Publishing Partner: Cambridge University Press CUP Extra Wiley-Blackwell Publisher Login
amazon logo
More Info


New from Oxford University Press!

ad

Language Planning as a Sociolinguistic Experiment

By: Ernst Jahr

Provides richly detailed insight into the uniqueness of the Norwegian language development. Marks the 200th anniversary of the birth of the Norwegian nation following centuries of Danish rule


New from Cambridge University Press!

ad

Acquiring Phonology: A Cross-Generational Case-Study

By Neil Smith

The study also highlights the constructs of current linguistic theory, arguing for distinctive features and the notion 'onset' and against some of the claims of Optimality Theory and Usage-based accounts.


New from Brill!

ad

Language Production and Interpretation: Linguistics meets Cognition

By Henk Zeevat

The importance of Henk Zeevat's new monograph cannot be overstated. [...] I recommend it to anyone who combines interests in language, logic, and computation [...]. David Beaver, University of Texas at Austin


Query Details


Query Subject:   Spoken Irish and Welsh Corpora in Transcription
Author:   Alessio Frenda
Submitter Email:  click here to access email

Linguistic LingField(s):  Language Documentation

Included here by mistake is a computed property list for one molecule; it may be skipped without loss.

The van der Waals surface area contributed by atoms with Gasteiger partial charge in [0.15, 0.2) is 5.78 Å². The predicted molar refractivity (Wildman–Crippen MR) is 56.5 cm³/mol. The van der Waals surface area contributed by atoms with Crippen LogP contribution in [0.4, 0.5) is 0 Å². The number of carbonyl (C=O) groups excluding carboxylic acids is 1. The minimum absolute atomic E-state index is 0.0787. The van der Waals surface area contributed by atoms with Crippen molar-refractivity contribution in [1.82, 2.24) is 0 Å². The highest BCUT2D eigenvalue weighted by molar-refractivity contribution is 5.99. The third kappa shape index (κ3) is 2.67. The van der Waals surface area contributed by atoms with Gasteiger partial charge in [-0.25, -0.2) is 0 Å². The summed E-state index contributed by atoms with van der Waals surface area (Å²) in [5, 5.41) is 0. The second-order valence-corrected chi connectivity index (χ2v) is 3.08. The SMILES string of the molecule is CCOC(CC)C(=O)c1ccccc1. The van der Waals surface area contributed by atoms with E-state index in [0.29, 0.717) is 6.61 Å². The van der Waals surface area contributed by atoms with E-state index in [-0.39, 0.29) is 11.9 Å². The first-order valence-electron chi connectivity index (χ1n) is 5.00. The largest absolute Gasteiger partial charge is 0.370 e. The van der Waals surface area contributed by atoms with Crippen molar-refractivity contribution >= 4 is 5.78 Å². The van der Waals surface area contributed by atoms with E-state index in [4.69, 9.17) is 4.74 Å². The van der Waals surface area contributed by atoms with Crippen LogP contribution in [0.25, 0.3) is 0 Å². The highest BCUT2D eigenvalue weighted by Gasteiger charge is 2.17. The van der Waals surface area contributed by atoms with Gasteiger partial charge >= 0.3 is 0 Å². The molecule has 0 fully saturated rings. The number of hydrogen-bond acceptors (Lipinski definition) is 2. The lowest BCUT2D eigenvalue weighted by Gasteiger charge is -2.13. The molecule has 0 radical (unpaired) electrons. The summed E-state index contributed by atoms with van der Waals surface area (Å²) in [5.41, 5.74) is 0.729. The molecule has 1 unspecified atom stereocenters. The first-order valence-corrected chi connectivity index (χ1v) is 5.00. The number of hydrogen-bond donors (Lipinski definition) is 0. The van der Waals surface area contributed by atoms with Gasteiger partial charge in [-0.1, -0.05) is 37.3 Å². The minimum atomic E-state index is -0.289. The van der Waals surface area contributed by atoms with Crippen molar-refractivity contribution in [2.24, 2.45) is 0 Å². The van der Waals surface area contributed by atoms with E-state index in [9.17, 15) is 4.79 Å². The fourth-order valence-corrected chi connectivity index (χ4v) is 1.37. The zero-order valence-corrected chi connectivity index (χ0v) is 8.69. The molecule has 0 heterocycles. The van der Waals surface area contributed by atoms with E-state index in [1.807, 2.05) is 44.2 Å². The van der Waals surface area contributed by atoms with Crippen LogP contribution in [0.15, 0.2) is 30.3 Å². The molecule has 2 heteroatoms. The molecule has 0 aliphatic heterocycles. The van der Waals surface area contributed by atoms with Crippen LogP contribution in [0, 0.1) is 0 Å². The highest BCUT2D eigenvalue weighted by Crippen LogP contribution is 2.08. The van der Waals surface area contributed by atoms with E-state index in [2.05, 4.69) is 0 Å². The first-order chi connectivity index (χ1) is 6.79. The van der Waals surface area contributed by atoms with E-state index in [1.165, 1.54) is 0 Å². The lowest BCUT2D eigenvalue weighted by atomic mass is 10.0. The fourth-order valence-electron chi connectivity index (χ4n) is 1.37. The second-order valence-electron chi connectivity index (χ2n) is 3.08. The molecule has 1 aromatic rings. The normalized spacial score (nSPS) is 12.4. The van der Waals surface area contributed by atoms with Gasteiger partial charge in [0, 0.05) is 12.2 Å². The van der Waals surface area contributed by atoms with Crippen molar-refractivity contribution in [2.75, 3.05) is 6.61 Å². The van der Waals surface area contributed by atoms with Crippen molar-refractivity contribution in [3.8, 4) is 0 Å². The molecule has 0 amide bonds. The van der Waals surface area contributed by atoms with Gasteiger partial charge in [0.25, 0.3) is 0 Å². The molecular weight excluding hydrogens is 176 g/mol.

Linguistic Theories
Morphology

Query:   Dear all,

I am investigating patterns of evolution and simplification currently
underway in Irish and Welsh with regards to grammatical gender. For
instance, in Welsh the spread of Soft Mutation at the expenses of other
types of mutation is relevant to gender in that gender is distinguished by
means of different initial mutations in the 3rd-person singular possessive.

The revival of both Irish and Welsh has led to the emergence of new
standards that have been planned with the aim of overcoming the differences
of the existing dialects. These standards are used by the speakers who
choose to take part in the revival of the language and their prestige is
promoted by their use in the media.

I would like to know if there exists any corpus of spoken Irish or Welsh,
in particular in transcribed form, taken from colloquial usage in the media
(broadcast interviews, telephone calls to a radio program, etc.), i.e.
broadcast material that is not based on a script.

Thank you all,

Alessio Frenda
LL Issue: 17.3659
Date posted: 11-Dec-2006



Back

Sums main page